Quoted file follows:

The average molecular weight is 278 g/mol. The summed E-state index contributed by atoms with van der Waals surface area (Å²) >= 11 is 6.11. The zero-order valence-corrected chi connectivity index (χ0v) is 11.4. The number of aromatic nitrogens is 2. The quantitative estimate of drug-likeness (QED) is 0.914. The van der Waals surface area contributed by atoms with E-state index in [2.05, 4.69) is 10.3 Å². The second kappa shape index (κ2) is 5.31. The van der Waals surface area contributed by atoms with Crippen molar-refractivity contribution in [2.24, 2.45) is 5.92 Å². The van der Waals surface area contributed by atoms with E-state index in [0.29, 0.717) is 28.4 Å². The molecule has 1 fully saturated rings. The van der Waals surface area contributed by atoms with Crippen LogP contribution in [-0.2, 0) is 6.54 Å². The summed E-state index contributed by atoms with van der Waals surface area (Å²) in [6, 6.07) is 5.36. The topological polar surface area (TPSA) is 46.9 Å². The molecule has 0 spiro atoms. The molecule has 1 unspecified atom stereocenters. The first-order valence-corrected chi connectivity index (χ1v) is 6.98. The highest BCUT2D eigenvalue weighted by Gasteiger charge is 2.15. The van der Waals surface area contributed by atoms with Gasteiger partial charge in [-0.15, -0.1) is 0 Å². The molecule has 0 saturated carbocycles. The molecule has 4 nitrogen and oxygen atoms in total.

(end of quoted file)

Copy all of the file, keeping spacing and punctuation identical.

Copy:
The average molecular weight is 278 g/mol. The summed E-state index contributed by atoms with van der Waals surface area (Å²) >= 11 is 6.11. The zero-order valence-corrected chi connectivity index (χ0v) is 11.4. The number of aromatic nitrogens is 2. The quantitative estimate of drug-likeness (QED) is 0.914. The van der Waals surface area contributed by atoms with E-state index in [2.05, 4.69) is 10.3 Å². The second kappa shape index (κ2) is 5.31. The van der Waals surface area contributed by atoms with Crippen molar-refractivity contribution in [2.24, 2.45) is 5.92 Å². The van der Waals surface area contributed by atoms with E-state index in [0.29, 0.717) is 28.4 Å². The molecule has 1 fully saturated rings. The van der Waals surface area contributed by atoms with Crippen LogP contribution in [-0.2, 0) is 6.54 Å². The summed E-state index contributed by atoms with van der Waals surface area (Å²) in [6, 6.07) is 5.36. The topological polar surface area (TPSA) is 46.9 Å². The molecule has 0 spiro atoms. The molecule has 1 unspecified atom stereocenters. The first-order valence-corrected chi connectivity index (χ1v) is 6.98. The highest BCUT2D eigenvalue weighted by Gasteiger charge is 2.15. The van der Waals surface area contributed by atoms with Gasteiger partial charge in [-0.15, -0.1) is 0 Å². The molecule has 0 saturated carbocycles. The molecule has 4 nitrogen and oxygen atoms in total.